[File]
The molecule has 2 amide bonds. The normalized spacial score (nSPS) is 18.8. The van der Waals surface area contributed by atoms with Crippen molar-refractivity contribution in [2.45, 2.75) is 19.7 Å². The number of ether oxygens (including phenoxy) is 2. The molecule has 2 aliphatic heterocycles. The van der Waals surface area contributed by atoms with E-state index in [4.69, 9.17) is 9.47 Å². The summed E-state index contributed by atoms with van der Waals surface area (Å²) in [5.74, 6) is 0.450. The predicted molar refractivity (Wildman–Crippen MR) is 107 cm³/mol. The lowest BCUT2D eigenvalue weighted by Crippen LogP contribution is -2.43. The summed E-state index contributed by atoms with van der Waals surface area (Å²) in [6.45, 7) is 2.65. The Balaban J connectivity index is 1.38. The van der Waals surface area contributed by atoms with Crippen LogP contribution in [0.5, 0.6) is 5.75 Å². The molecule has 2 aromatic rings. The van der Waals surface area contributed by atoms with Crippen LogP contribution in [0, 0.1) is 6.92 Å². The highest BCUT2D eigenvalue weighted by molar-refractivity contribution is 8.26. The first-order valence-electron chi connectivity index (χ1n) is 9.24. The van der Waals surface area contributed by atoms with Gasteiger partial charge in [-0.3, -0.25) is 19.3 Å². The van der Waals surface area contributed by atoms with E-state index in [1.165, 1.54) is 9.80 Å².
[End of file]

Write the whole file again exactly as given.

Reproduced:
The molecule has 2 amide bonds. The normalized spacial score (nSPS) is 18.8. The van der Waals surface area contributed by atoms with Crippen molar-refractivity contribution in [2.45, 2.75) is 19.7 Å². The number of ether oxygens (including phenoxy) is 2. The molecule has 2 aliphatic heterocycles. The van der Waals surface area contributed by atoms with E-state index in [4.69, 9.17) is 9.47 Å². The summed E-state index contributed by atoms with van der Waals surface area (Å²) in [5.74, 6) is 0.450. The predicted molar refractivity (Wildman–Crippen MR) is 107 cm³/mol. The lowest BCUT2D eigenvalue weighted by Crippen LogP contribution is -2.43. The summed E-state index contributed by atoms with van der Waals surface area (Å²) in [6.45, 7) is 2.65. The Balaban J connectivity index is 1.38. The van der Waals surface area contributed by atoms with Crippen LogP contribution in [0.5, 0.6) is 5.75 Å². The molecule has 2 aromatic rings. The van der Waals surface area contributed by atoms with Crippen LogP contribution in [0, 0.1) is 6.92 Å². The highest BCUT2D eigenvalue weighted by molar-refractivity contribution is 8.26. The first-order valence-electron chi connectivity index (χ1n) is 9.24. The van der Waals surface area contributed by atoms with Gasteiger partial charge in [-0.3, -0.25) is 19.3 Å². The van der Waals surface area contributed by atoms with E-state index in [1.165, 1.54) is 9.80 Å².